For everyone who has been back in the office for a while, with an unassigned parking space in a large building, one of the perks has been being able to find a parking spot that is both regularly unoccupied and conveniently located. Perhaps it's on a lower level, or around a corner, or on the path back to the exit - but it's ALWAYS available (even if you're arriving a bit late...), helping you start your day with a smile because it's such a treat to have a usual spot that you like, right?
Well, that was me, too, until everything seemed to change this week. First on Monday, then yesterday, and now today, not only was my usual spot taken by mid-morning, but my usual parking level was full instead of having hundreds of spaces available. I told myself that it was just a coincidence, but then saw the headline for the quote below as I was making the (much longer and unfamiliar) walk from my car to the elevator: "Office Occupancy Crosses a Threshold". Wow, instant gratification and validation, I thought to myself!
Of course, I know that my experience this week is just anecdotal and the timing of seeing this headline is just fortuitous. But there does seem to be a trend here, as the article confirms.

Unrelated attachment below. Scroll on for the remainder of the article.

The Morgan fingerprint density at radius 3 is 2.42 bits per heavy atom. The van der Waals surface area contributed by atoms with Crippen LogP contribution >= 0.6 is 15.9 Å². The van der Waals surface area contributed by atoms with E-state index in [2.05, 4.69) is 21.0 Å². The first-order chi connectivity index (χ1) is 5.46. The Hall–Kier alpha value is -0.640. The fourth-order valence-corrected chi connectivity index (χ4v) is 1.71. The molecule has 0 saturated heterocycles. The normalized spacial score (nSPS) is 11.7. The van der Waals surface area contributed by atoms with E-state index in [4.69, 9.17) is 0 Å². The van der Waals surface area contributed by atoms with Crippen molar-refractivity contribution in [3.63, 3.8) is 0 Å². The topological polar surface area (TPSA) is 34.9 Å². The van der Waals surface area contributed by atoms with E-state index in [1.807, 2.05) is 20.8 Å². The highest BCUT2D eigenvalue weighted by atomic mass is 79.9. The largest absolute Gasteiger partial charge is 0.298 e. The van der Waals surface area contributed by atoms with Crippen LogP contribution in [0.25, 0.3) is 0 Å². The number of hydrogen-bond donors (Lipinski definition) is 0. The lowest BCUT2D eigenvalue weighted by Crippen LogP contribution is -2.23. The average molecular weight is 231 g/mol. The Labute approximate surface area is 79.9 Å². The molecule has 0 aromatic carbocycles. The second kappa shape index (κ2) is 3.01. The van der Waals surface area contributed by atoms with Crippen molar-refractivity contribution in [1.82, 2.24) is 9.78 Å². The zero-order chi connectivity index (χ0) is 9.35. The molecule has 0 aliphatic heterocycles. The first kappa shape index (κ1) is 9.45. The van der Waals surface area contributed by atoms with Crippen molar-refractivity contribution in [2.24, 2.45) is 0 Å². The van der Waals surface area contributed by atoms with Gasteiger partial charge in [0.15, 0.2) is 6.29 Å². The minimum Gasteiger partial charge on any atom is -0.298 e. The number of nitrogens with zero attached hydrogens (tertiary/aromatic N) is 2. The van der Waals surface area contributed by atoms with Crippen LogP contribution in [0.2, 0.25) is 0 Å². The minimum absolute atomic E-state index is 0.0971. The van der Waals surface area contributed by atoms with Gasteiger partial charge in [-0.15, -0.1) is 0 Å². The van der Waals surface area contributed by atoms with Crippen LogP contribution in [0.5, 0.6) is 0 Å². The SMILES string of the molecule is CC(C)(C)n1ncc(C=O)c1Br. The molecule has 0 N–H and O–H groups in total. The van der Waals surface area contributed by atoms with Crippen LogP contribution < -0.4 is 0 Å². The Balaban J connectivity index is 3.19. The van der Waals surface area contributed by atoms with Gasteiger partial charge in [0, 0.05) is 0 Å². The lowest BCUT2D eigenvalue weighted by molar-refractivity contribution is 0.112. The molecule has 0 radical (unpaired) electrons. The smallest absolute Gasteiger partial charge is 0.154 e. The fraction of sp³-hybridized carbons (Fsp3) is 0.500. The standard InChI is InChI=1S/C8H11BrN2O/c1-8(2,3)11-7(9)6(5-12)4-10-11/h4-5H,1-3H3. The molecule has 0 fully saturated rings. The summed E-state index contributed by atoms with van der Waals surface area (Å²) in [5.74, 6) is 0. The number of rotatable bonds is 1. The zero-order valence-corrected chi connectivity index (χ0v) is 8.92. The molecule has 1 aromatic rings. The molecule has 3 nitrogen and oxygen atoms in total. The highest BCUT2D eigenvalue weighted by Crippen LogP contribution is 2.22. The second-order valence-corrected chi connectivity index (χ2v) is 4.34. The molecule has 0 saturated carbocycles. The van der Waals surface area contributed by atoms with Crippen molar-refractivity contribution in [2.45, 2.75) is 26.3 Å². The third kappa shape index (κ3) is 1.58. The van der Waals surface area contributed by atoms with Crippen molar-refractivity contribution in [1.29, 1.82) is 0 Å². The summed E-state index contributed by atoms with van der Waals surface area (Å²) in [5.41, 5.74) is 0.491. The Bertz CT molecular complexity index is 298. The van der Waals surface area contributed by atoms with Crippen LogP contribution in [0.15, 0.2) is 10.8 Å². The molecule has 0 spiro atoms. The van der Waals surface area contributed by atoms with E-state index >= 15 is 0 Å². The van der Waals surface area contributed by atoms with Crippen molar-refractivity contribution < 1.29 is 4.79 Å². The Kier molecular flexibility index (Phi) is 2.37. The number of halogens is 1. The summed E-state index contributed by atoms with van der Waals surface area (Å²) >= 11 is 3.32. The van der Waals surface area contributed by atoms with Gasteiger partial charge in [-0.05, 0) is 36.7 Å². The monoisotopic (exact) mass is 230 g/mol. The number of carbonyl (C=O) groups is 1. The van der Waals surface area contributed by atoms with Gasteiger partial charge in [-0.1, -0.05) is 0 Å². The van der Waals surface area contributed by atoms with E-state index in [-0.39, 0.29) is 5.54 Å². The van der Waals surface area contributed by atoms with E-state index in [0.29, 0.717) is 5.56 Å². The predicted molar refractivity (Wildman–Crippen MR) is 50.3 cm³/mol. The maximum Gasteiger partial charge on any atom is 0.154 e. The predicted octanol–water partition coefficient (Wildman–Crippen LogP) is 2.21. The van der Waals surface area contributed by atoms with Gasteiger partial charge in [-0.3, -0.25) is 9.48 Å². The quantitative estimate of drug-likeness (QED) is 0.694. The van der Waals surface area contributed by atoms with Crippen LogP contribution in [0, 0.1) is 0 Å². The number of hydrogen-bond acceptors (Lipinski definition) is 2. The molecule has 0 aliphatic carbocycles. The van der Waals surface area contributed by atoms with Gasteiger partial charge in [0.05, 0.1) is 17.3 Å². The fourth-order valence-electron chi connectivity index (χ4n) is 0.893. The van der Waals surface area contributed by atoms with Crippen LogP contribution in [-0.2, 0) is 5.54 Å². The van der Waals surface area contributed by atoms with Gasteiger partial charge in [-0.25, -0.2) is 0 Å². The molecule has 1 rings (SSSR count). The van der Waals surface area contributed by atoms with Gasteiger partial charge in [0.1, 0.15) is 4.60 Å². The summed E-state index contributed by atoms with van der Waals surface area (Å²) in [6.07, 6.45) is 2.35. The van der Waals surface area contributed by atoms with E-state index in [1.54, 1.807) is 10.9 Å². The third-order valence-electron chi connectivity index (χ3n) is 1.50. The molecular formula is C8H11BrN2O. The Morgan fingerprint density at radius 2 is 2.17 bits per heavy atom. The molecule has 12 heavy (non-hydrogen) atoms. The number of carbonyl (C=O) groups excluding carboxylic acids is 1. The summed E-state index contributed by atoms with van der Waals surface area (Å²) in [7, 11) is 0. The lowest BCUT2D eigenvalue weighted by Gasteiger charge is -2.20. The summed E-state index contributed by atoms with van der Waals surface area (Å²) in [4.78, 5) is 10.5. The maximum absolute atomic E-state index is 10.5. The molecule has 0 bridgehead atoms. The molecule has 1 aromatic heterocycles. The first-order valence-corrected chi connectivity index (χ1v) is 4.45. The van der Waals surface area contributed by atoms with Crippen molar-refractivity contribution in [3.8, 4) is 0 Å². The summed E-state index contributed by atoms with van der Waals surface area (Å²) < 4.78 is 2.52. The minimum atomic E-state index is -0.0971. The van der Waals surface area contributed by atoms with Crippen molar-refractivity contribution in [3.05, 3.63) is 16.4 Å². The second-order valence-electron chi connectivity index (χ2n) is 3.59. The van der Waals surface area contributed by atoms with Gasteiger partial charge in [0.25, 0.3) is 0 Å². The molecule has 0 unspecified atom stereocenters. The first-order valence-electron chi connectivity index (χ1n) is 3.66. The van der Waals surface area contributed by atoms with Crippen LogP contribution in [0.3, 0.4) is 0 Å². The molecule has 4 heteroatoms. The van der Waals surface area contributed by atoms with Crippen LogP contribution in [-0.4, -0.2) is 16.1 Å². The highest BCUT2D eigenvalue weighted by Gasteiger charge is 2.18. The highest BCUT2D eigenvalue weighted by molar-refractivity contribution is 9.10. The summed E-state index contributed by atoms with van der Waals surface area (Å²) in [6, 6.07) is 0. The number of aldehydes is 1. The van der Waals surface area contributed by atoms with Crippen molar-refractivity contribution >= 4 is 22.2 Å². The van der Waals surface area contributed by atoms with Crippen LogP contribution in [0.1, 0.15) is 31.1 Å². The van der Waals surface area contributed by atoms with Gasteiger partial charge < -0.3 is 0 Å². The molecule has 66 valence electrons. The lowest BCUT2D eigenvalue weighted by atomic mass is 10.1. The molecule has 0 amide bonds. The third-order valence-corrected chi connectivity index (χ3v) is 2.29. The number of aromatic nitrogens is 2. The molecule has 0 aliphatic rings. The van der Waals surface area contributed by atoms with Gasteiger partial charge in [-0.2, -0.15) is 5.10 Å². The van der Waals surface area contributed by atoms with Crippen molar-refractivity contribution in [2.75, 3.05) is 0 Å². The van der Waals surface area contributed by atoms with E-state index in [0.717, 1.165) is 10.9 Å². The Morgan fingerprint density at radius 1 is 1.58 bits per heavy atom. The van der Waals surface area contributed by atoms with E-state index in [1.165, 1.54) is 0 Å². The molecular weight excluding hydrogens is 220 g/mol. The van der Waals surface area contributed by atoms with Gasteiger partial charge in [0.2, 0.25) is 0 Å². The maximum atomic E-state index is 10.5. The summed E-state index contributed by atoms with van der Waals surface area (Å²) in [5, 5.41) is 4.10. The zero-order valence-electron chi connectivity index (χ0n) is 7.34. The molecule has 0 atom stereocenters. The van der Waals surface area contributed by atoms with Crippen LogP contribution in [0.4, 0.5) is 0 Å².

And, regardless of your views on return-to-office policies, or on the market trends for office buildings and leases, or on the future of how companies will utilize office space, I hope everyone can agree that it's a good thing for buildings to be utilized rather than stagnating, for those in the office to be able to collaborate and socialize rather than walking down empty hallways past empty offices, and for the businesses who depend on office-related foot traffic to be thriving rather than failing - even, dare I say it, if that means going back to the days of searching for a parking spot every morning and having a slightly longer walk to the elevator.
Now, can someone please help me find my car this afternoon! Seriously, I'm in trouble...
Office occupancy rates for the week ended Jan. 25 in the 10 metro areas tracked by Kastle Systems passed 50% for the first time since the pandemic began. The 10-city Back to Work Barometer rose nearly a point to 50.4% occupancy, reaching a new record high.